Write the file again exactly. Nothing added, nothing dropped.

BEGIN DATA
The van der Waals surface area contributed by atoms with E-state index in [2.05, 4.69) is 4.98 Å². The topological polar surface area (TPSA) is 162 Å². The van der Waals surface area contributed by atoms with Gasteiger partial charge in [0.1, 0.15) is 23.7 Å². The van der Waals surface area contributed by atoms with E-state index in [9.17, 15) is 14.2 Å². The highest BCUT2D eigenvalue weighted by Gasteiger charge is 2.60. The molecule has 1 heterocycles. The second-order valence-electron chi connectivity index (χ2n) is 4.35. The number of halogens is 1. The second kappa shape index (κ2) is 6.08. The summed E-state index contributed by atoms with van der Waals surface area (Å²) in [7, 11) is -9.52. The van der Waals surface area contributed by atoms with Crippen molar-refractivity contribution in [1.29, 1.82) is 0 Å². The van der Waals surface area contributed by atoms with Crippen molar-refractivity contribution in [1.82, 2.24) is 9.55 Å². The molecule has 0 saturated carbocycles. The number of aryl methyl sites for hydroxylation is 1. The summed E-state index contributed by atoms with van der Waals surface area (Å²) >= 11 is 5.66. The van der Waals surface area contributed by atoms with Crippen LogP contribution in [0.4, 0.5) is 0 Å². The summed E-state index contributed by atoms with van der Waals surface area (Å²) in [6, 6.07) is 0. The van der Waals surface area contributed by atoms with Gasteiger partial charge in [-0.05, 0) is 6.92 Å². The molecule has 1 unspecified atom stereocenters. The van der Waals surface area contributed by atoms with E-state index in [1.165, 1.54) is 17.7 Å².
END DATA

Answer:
The van der Waals surface area contributed by atoms with E-state index in [2.05, 4.69) is 4.98 Å². The topological polar surface area (TPSA) is 162 Å². The van der Waals surface area contributed by atoms with Gasteiger partial charge in [0.1, 0.15) is 23.7 Å². The van der Waals surface area contributed by atoms with E-state index in [9.17, 15) is 14.2 Å². The highest BCUT2D eigenvalue weighted by Gasteiger charge is 2.60. The molecule has 1 heterocycles. The second-order valence-electron chi connectivity index (χ2n) is 4.35. The number of halogens is 1. The second kappa shape index (κ2) is 6.08. The summed E-state index contributed by atoms with van der Waals surface area (Å²) in [7, 11) is -9.52. The van der Waals surface area contributed by atoms with Crippen molar-refractivity contribution in [1.29, 1.82) is 0 Å². The van der Waals surface area contributed by atoms with Crippen molar-refractivity contribution in [1.82, 2.24) is 9.55 Å². The molecule has 0 saturated carbocycles. The number of aryl methyl sites for hydroxylation is 1. The summed E-state index contributed by atoms with van der Waals surface area (Å²) >= 11 is 5.66. The van der Waals surface area contributed by atoms with Crippen LogP contribution in [0.4, 0.5) is 0 Å². The summed E-state index contributed by atoms with van der Waals surface area (Å²) in [6, 6.07) is 0. The van der Waals surface area contributed by atoms with Gasteiger partial charge in [-0.05, 0) is 6.92 Å². The molecule has 1 unspecified atom stereocenters. The van der Waals surface area contributed by atoms with E-state index in [1.165, 1.54) is 17.7 Å².